Tom Howgate, Director at Deloitte explained us the recent changes to FATCA reporting requirements in relation to missing US TINs which have caused some operational issues. He also updated us on the ongoing consultation in relation to potential future changes to CRS reporting. The cnsultation is currently being given to whether other information, which is expected to be held by a financial institution, could be reported under CRS to help tax authorities better understand the context of the information they are provided. Tom also reported that OECD peer reviews were placing pressure on tax authorities around enforcement of compliance and requirements to review compliance periodically. The concequence of all these expansive requirements is that the cost of compliance is rising.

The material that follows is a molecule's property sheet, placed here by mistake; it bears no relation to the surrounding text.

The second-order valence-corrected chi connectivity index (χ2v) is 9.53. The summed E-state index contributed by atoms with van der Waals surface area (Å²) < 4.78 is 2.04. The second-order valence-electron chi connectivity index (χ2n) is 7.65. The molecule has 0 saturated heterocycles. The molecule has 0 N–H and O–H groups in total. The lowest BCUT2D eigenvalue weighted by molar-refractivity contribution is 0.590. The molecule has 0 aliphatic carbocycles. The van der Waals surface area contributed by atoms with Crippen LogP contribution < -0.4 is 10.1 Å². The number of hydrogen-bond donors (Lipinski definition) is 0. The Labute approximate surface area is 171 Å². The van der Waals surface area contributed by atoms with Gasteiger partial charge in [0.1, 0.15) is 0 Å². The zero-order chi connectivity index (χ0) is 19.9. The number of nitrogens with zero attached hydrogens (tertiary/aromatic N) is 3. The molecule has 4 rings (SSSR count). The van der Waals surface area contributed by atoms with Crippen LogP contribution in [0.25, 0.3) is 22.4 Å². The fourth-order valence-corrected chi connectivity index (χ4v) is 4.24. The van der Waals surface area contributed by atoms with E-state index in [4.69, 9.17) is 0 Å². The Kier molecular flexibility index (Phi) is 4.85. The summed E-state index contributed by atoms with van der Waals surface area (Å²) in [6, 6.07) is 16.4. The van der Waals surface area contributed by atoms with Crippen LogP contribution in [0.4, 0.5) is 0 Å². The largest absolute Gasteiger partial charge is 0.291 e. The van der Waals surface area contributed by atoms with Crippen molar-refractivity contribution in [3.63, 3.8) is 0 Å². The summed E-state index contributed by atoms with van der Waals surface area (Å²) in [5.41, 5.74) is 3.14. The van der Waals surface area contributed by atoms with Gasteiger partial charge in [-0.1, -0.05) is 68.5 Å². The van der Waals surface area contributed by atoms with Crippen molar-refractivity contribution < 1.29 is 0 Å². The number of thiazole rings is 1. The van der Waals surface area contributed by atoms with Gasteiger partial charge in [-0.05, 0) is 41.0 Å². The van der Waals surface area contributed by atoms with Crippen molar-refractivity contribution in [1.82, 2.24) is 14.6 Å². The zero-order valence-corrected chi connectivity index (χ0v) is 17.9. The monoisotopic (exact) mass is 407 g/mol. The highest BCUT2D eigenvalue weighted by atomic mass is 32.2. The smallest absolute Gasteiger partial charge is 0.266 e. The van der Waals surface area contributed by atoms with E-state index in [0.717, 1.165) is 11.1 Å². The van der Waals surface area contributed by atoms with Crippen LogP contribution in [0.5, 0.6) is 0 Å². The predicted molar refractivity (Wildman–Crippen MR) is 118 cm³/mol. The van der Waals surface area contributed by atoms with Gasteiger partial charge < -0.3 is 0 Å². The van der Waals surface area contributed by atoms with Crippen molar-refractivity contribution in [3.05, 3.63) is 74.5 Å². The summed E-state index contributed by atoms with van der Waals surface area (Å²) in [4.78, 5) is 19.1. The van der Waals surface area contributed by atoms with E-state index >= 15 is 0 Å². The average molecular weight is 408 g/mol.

In the next session Gohar Kahn, Tax Partner at KPMG provided an update on withholding tax and potential post-brexit impact. He brought us two examples: Indian withholding tax and South Korea treaty reclaims for mutual funds. EU withholding tax reclaims had been tackled with an emphasis on the different rules and different treatment in different countries what leads to unequal treatment and discrimination and affects the EU principal of the free movement of capital which is the key element of the European Union. Talking about the impact of Brexit for UK funds in summary it could be said that withholding tax exemptions in some EU countries, e.g. Italy, Poland, Spain and Sweden, may be lost. This was a very insightful overview of withholding tax treatments internationally and within EU.